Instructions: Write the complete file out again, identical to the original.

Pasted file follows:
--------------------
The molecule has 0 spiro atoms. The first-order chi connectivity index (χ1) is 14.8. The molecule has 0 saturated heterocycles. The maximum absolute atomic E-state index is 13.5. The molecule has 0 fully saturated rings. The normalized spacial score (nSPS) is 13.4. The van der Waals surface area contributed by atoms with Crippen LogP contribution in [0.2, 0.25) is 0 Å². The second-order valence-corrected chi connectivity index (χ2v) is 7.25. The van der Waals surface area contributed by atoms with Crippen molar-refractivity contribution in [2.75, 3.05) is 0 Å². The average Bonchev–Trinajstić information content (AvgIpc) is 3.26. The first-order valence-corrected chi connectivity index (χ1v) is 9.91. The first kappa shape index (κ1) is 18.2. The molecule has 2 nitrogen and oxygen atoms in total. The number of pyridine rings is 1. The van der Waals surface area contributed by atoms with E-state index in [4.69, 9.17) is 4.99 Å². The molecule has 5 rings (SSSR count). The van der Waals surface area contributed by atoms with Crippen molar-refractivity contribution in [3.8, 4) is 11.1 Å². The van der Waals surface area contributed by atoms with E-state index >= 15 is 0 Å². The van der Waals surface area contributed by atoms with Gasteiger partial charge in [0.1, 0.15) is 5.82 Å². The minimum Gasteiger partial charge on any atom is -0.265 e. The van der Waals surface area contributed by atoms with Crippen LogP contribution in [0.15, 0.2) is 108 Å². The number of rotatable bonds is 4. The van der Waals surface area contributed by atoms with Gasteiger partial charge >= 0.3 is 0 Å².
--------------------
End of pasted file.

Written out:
The molecule has 0 spiro atoms. The first-order chi connectivity index (χ1) is 14.8. The molecule has 0 saturated heterocycles. The maximum absolute atomic E-state index is 13.5. The molecule has 0 fully saturated rings. The normalized spacial score (nSPS) is 13.4. The van der Waals surface area contributed by atoms with Crippen LogP contribution in [0.2, 0.25) is 0 Å². The second-order valence-corrected chi connectivity index (χ2v) is 7.25. The van der Waals surface area contributed by atoms with Crippen molar-refractivity contribution in [2.75, 3.05) is 0 Å². The average Bonchev–Trinajstić information content (AvgIpc) is 3.26. The first-order valence-corrected chi connectivity index (χ1v) is 9.91. The first kappa shape index (κ1) is 18.2. The molecule has 2 nitrogen and oxygen atoms in total. The number of pyridine rings is 1. The van der Waals surface area contributed by atoms with E-state index in [4.69, 9.17) is 4.99 Å². The molecule has 5 rings (SSSR count). The van der Waals surface area contributed by atoms with Crippen molar-refractivity contribution in [3.8, 4) is 11.1 Å². The van der Waals surface area contributed by atoms with E-state index >= 15 is 0 Å². The van der Waals surface area contributed by atoms with Gasteiger partial charge in [0.1, 0.15) is 5.82 Å². The minimum Gasteiger partial charge on any atom is -0.265 e. The van der Waals surface area contributed by atoms with Crippen LogP contribution in [0.15, 0.2) is 108 Å². The number of rotatable bonds is 4. The van der Waals surface area contributed by atoms with Gasteiger partial charge >= 0.3 is 0 Å².